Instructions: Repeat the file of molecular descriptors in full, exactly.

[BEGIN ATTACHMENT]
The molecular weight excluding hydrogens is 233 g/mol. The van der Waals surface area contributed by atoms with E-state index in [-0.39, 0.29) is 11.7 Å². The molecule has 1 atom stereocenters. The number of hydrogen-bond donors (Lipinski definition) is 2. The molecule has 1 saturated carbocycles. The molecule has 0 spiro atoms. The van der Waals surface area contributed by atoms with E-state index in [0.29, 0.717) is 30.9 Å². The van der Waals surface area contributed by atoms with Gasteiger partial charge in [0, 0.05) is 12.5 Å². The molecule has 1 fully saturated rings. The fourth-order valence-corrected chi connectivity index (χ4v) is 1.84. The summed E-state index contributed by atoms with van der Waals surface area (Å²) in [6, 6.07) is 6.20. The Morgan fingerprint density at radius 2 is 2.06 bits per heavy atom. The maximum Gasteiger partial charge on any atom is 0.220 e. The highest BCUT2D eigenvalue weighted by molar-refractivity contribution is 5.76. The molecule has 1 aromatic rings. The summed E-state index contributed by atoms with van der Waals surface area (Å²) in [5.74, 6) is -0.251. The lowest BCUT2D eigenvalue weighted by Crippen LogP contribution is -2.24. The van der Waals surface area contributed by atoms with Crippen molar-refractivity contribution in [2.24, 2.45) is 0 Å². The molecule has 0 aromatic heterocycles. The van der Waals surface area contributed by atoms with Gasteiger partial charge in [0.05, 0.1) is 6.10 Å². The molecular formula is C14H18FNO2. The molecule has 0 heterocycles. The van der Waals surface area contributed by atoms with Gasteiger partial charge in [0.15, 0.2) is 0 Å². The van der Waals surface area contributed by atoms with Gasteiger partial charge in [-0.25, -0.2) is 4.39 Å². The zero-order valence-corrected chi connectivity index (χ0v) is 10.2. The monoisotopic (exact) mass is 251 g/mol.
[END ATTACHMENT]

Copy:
The molecular weight excluding hydrogens is 233 g/mol. The van der Waals surface area contributed by atoms with E-state index in [-0.39, 0.29) is 11.7 Å². The molecule has 1 atom stereocenters. The number of hydrogen-bond donors (Lipinski definition) is 2. The molecule has 1 saturated carbocycles. The molecule has 0 spiro atoms. The van der Waals surface area contributed by atoms with E-state index in [0.29, 0.717) is 30.9 Å². The van der Waals surface area contributed by atoms with Gasteiger partial charge in [0, 0.05) is 12.5 Å². The molecule has 1 fully saturated rings. The fourth-order valence-corrected chi connectivity index (χ4v) is 1.84. The summed E-state index contributed by atoms with van der Waals surface area (Å²) in [6, 6.07) is 6.20. The Morgan fingerprint density at radius 2 is 2.06 bits per heavy atom. The maximum Gasteiger partial charge on any atom is 0.220 e. The highest BCUT2D eigenvalue weighted by molar-refractivity contribution is 5.76. The molecule has 1 aromatic rings. The summed E-state index contributed by atoms with van der Waals surface area (Å²) in [5.74, 6) is -0.251. The lowest BCUT2D eigenvalue weighted by Crippen LogP contribution is -2.24. The van der Waals surface area contributed by atoms with Crippen molar-refractivity contribution in [2.24, 2.45) is 0 Å². The molecule has 0 aromatic heterocycles. The van der Waals surface area contributed by atoms with Gasteiger partial charge in [0.05, 0.1) is 6.10 Å². The molecular formula is C14H18FNO2. The molecule has 0 heterocycles. The van der Waals surface area contributed by atoms with Gasteiger partial charge in [0.15, 0.2) is 0 Å². The van der Waals surface area contributed by atoms with Gasteiger partial charge in [-0.25, -0.2) is 4.39 Å². The zero-order valence-corrected chi connectivity index (χ0v) is 10.2. The monoisotopic (exact) mass is 251 g/mol.